# Rash thoughts about .NET, C#, F# and Dynamics NAV.

## Friday, 23. October 2009

Filed under: F# — Steffen Forkmann at 10:10 Uhr

In this blog post series I donŌĆÖt care about mathematical details. Instead I will try to show how monads can help to simplify our code.

##### Motivation

We have a generic binary tree with some test data:

type Tree<‘a> =

| Leaf of ‘a

| Branch of Tree<‘a> * Tree<‘a>

let tree =

Branch(

Leaf "Max",

Branch(

Leaf "Bernd",

Branch(

Branch(

Leaf "Holger",

Leaf "Ralf"),

Branch(

Leaf "Kerstin",

Leaf "Steffen"))))

If we want to print this tree we can use the following recursive function:

/// prints a binary tree

let printTree t =

let rec print t level  =

let indent = new String(‘ ‘, level * 2)

match t with

| Leaf l -> printfn "%sLeaf: %A" indent l

| Branch (left,right) ->

printfn "%sBranch:" indent

print left (level+1)

print right (level+1)

print t 0

printfn "Unlabeled:"

printTree tree

And what we get is something like this:

Unlabeled:

Branch:

Leaf: "Max"

Branch:

Leaf: "Bernd"

Branch:

Branch:

Leaf: "Holger"

Leaf: "Ralf"

Branch:

Leaf: "Kerstin"

Leaf: "Steffen"

##### Labeling the tree with mutable state

Now we want to give every tree a unique label. This can be easily done by another recursive function:

let mutable label = -1

let rec labelTreeMS t =

match t with

| Leaf l ->

label <- label + 1 // changing the state

Leaf(l,label)

| Branch(oldL,oldR) ->

let newL = labelTreeMS oldL

let newR = labelTreeMS oldR

Branch(newL,newR)

let treeMS = labelTreeMS tree

printfn "Labeled (with global mutable state):"

printTree treeMS

And the output would look like this:

Labeled (with global mutable state):

Branch:

Leaf: ("Max", 0)

Branch:

Leaf: ("Bernd", 1)

Branch:

Branch:

Leaf: ("Holger", 2)

Leaf: ("Ralf", 3)

Branch:

Leaf: ("Kerstin", 4)

Leaf: ("Steffen", 5)

The only problem with labelTreeMS is that it uses global state, which is very bad because we canŌĆÖt be sure if the mutable label variable is changed (from maybe another thread) or not.

##### Labeling the tree without global state

If we want to remove this side effect, we can pass the state directly into the function:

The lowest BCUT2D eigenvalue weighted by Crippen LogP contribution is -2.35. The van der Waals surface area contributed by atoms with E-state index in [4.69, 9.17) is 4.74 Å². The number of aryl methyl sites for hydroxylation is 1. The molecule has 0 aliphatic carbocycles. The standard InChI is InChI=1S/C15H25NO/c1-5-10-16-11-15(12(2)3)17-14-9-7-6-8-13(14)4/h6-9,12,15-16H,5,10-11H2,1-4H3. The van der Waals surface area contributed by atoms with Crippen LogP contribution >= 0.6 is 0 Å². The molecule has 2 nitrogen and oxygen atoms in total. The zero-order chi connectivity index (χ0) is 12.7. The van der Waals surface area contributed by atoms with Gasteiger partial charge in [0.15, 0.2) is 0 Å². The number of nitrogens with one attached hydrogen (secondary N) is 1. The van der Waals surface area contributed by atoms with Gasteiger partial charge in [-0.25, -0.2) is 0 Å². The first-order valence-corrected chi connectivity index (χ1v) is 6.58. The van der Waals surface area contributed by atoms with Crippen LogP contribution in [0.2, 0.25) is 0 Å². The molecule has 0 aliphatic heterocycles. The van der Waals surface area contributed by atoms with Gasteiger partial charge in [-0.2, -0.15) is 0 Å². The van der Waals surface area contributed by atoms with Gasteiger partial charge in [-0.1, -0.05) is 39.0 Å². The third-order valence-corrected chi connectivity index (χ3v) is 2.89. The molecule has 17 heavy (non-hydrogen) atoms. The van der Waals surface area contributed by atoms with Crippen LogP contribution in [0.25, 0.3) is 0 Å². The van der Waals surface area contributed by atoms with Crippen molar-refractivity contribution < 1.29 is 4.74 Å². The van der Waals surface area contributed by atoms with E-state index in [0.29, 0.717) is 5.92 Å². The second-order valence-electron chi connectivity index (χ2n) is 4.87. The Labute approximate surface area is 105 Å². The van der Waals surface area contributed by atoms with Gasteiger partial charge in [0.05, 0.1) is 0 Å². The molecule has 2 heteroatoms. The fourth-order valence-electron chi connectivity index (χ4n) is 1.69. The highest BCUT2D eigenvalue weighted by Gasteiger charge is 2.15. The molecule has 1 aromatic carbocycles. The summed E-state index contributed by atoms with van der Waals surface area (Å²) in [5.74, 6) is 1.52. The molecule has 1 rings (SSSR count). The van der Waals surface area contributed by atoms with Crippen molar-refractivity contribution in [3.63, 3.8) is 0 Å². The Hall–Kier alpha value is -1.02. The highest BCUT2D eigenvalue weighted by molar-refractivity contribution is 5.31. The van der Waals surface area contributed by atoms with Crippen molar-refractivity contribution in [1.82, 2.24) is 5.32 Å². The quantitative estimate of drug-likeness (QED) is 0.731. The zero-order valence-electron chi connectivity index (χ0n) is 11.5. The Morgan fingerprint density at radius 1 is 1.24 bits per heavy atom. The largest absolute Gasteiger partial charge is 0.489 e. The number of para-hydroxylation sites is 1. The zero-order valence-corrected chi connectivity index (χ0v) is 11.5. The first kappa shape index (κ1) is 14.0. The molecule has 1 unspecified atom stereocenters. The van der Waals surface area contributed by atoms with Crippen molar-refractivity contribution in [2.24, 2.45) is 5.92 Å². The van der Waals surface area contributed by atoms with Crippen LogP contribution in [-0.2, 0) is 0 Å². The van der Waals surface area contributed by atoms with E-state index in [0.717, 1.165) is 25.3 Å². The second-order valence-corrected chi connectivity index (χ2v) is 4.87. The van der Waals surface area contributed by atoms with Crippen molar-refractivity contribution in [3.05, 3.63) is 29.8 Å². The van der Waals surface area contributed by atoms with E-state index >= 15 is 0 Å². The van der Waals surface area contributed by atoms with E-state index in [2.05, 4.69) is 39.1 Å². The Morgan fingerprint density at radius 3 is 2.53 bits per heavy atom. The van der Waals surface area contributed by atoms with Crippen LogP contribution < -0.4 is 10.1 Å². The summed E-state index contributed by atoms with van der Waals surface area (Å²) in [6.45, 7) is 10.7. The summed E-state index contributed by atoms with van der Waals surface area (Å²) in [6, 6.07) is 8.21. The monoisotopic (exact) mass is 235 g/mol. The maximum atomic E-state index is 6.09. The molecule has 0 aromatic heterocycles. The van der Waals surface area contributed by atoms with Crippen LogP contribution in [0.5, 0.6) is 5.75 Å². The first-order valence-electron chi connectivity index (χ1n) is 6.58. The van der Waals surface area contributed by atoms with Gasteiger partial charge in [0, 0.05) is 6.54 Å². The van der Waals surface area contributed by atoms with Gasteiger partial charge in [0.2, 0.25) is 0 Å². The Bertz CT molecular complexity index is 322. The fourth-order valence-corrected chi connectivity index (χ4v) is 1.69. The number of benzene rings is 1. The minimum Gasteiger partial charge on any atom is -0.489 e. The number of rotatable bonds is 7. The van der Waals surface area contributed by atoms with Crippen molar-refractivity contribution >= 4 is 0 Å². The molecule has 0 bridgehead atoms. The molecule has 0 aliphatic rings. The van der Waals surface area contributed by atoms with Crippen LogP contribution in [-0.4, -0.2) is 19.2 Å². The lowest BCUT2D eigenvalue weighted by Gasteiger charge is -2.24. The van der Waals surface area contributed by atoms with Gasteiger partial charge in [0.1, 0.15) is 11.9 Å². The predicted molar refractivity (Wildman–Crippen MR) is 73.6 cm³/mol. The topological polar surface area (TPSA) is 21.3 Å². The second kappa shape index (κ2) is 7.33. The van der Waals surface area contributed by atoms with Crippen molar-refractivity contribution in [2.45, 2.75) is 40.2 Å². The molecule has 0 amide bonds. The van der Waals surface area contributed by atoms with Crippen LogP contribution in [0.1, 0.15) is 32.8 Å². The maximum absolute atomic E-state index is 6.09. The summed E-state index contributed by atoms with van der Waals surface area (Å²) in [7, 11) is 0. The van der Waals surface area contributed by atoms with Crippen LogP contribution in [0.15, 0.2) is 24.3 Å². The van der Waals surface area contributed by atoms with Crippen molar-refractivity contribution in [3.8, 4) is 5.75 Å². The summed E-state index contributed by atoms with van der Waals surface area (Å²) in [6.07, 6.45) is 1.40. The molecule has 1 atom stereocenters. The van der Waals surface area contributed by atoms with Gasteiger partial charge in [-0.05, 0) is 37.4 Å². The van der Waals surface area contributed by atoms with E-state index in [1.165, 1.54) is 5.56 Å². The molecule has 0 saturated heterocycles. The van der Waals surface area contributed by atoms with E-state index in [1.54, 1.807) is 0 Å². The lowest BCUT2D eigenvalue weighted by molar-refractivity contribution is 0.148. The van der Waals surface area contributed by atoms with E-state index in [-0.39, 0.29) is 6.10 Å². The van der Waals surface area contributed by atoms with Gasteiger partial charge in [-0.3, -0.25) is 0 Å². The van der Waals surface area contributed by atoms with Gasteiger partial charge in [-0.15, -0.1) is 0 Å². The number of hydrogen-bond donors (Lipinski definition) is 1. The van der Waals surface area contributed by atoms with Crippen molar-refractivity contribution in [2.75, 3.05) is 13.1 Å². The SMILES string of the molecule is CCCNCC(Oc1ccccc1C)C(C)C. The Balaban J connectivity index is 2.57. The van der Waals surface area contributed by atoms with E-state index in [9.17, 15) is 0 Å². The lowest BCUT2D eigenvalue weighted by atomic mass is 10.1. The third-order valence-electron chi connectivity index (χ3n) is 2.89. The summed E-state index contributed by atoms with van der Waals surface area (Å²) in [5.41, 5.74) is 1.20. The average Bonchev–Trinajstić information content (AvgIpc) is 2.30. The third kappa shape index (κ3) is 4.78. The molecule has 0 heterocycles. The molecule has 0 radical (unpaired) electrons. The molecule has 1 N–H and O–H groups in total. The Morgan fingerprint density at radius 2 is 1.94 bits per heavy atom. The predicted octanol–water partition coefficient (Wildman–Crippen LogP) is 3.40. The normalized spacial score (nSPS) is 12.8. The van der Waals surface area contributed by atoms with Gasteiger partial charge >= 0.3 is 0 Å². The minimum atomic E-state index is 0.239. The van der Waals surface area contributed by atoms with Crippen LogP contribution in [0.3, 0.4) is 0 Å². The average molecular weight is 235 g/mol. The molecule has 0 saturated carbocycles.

// passing the state around explicitly

let rec labelTreeNM t s =

match t with

| Leaf l -> s+1,Leaf(l,s)  // changing the state

| Branch(oldL,oldR) ->

let stateL,newL =

labelTreeNM oldL s

let stateR,newR =

labelTreeNM oldR stateL  // passing the state around

stateR,Branch(newL,newR)

let _,treeNM = labelTreeNM tree 0

printTree treeNM

##### Labeling the tree by using the State Monad

With the help of the State Monad we get a very similar function:

/// labels a tree by using the state monad

/// (uses F#ŌĆÖs sugared syntax)

let rec labelTree t = state {

match t with

| Leaf l ->

let! s = getState

do! setState (s+1)  // changing the state

return Leaf(l,s)

| Branch(oldL,oldR) ->

let! newL = labelTree oldL

let! newR = labelTree oldR

return Branch(newL,newR)}

let treeM = Execute (labelTree tree) 0

printTree treeM

Thanks to the F# sugared syntax this labelTree and labelTreeMS are visually nearly the same. Every time we are dealing with state we use the exclamation mark. There is only one point (in the Leaf case) where have to use (and change) the state.

The nice thing is, that we can write the function like the first version, but we donŌĆÖt have to perform the side effect on the shared state.

If we want to use the de-sugared version we have to write it like this:

/// labels a tree and uses de-sugared syntax

/// (implementation looks different to labelTreeNM)

let rec labelTreeDesugared t =

match t with

| Leaf l -> (fun s -> Leaf(l,s),(s+1))

| Branch(oldL,oldR) ->

labelTreeDesugared oldL >>=

(fun newL ->

labelTreeDesugared oldR >>=

(fun newR ->

Branch(newL,newR) |> returnS))

In order to use the state monad, of course we have to implement it first. Here is my version, which allows to use the de-sugared and sugared version:

let (>>=) x f =

(fun s0 ->

let a,s = x s0

f a s)

let returnS a = (fun s -> a, s)

type StateBuilder() =

member m.Bind(x, f) = x >>= f

member m.Return a = returnS a

let state = new StateBuilder()

let getState = (fun s -> s, s)

let setState s = (fun _ -> (),s)

let Execute m s = m s |> fst

Tags: , ,

1. let rec labelTreeMS t = match t with
Why not
let rec labelTreeMS = function
?

Comment by guest — Sunday, 25. October 2009 um 12:08 Uhr

2. Hi guest,

there is no special reason for the named parameter. ­¤śē

Regards,
Steffen

Comment by Steffen Forkmann — Sunday, 25. October 2009 um 13:01 Uhr

3. Hi

Thanks for writing this. I’m learning about monads. Was wondering why you defined returnS like you did instead of like this:

> let returnS a b = a,b;;

val returnS : ‘a -> ‘b -> ‘a * ‘b

As far as I can tell they are the same?

Comment by sashan — Thursday, 26. May 2011 um 12:11 Uhr